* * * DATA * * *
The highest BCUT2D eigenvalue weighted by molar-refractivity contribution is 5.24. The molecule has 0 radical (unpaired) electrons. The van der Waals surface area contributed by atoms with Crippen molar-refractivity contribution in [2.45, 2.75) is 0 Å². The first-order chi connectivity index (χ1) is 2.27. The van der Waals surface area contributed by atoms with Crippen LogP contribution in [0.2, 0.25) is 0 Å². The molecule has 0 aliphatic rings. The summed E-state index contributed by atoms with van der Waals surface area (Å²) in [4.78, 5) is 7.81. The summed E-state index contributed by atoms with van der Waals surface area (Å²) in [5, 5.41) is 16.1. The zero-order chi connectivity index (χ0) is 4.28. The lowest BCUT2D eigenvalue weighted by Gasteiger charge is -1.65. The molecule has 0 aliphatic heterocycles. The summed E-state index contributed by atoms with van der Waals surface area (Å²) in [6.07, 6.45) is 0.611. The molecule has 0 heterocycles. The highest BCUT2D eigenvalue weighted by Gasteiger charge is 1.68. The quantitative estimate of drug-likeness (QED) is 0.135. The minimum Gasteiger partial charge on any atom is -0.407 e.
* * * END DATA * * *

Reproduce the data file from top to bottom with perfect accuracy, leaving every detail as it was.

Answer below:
The highest BCUT2D eigenvalue weighted by molar-refractivity contribution is 5.24. The molecule has 0 radical (unpaired) electrons. The van der Waals surface area contributed by atoms with Crippen molar-refractivity contribution in [2.45, 2.75) is 0 Å². The first-order chi connectivity index (χ1) is 2.27. The van der Waals surface area contributed by atoms with Crippen LogP contribution in [0.2, 0.25) is 0 Å². The molecule has 0 aliphatic rings. The summed E-state index contributed by atoms with van der Waals surface area (Å²) in [4.78, 5) is 7.81. The summed E-state index contributed by atoms with van der Waals surface area (Å²) in [5, 5.41) is 16.1. The zero-order chi connectivity index (χ0) is 4.28. The lowest BCUT2D eigenvalue weighted by Gasteiger charge is -1.65. The molecule has 0 aliphatic heterocycles. The summed E-state index contributed by atoms with van der Waals surface area (Å²) in [6.07, 6.45) is 0.611. The molecule has 0 heterocycles. The highest BCUT2D eigenvalue weighted by Gasteiger charge is 1.68. The quantitative estimate of drug-likeness (QED) is 0.135. The minimum Gasteiger partial charge on any atom is -0.407 e.